The Blue Ridge Parkway, seen from Humpback Rocks in Virginia, June 2020. (Sarah Vogelsong/Virginia Mercury)

Even in car-clogged Northern Virginia, nothing stops traffic like a 10-foot-deep sinkhole.

And that’s exactly what happened — twice — last spring on the George Washington Memorial Parkway, one of Virginia’s most visible national parks, after a culvert pipe beneath the road failed. 

Today, the parkway, whose terminus lies at George Washington’s historic Mount Vernon estate, is traversed by some 33 million vehicles every year, commuters and tourists alike. But significant chunks of it are nearing the end of their lifespan, suffering from years of deferred maintenance. 

The fixes the parkway needs aren’t minor: according to National Park Service figures, necessary maintenance that has been deferred over the years is now approaching $300 million.

Nor is the George Washington Memorial Parkway an anomaly in the commonwealth. In the Hampton Roads region, the Colonial National Historic Park — which includes historic Jamestown, Yorktown and the Colonial Parkway — has more than $430 million in deferred maintenance. The Blue Ridge Parkway’s backlog is over $210 million. Shenandoah National Park’s is almost $89 million.

National park maintenance backlogs in Virginia, FY 2018. (National Park Service)

The needs, said Virginia Sen. Mark Warner (D) in a call Thursday morning, run the gamut, ranging from “road-type repairs to visitors centers to trails.”

Overall, Virginia’s national parks account for more than $1.1 billion of the country’s $12 billion maintenance backlog. The commonwealth’s costs are the third largest in the nation. Only California’s ($1.9 billion) and the District of Columbia’s ($1.3 billion) are greater. 

“We have literally loved our parks almost to death,” said Landon Howard, president of the Roanoke-based organization Virginia’s Blue Ridge, on a Thursday morning press call.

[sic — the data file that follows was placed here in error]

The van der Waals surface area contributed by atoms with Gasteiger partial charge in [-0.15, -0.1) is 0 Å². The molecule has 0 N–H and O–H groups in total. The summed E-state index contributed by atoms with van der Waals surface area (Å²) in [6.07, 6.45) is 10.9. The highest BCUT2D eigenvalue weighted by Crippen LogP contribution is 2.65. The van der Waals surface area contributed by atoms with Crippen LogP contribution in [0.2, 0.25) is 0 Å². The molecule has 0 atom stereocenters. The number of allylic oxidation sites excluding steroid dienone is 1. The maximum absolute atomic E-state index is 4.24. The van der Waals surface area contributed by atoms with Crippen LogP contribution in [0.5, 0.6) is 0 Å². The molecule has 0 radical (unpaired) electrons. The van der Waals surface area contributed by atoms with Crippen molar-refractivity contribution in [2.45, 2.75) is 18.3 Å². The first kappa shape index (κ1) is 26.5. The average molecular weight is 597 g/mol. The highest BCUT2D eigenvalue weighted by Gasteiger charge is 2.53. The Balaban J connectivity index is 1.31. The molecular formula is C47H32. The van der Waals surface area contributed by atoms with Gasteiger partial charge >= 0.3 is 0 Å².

But now, after years of neglect, change may be in sight. 

On Wednesday, the U.S. Senate passed the Great American Outdoors Act, a sweeping piece of bipartisan legislation that was co-sponsored by 60 senators including Warner. Besides guaranteeing full funding for the $900 million Land and Water Conservation Fund each year, the legislation will put $9.5 billion over the next five years toward backlogged public lands maintenance, with $6.5 billion going to national parks.

The funding will come from oil and gas royalties paid by companies to the federal government. 

On Thursday, a jubilant Warner described the law — which is expected to clear the House of Representatives — as “the most important piece of conservation or environmental legislation in a generation” and “one of the most bipartisan things that the Senate at least has done in a long, long time.”

The senator also touted the legislation as a “jobs bill,” pointing to a recent National Park Service study that found that national parks contributed $1.2 billion to Virginia’s economy in 2019 and a June 2019 study by the federal agency that estimated that the work required to eliminate the maintenance backlog could generate more than 10,000 jobs in the commonwealth. 

Most of those jobs, said Warner, would likely be in construction.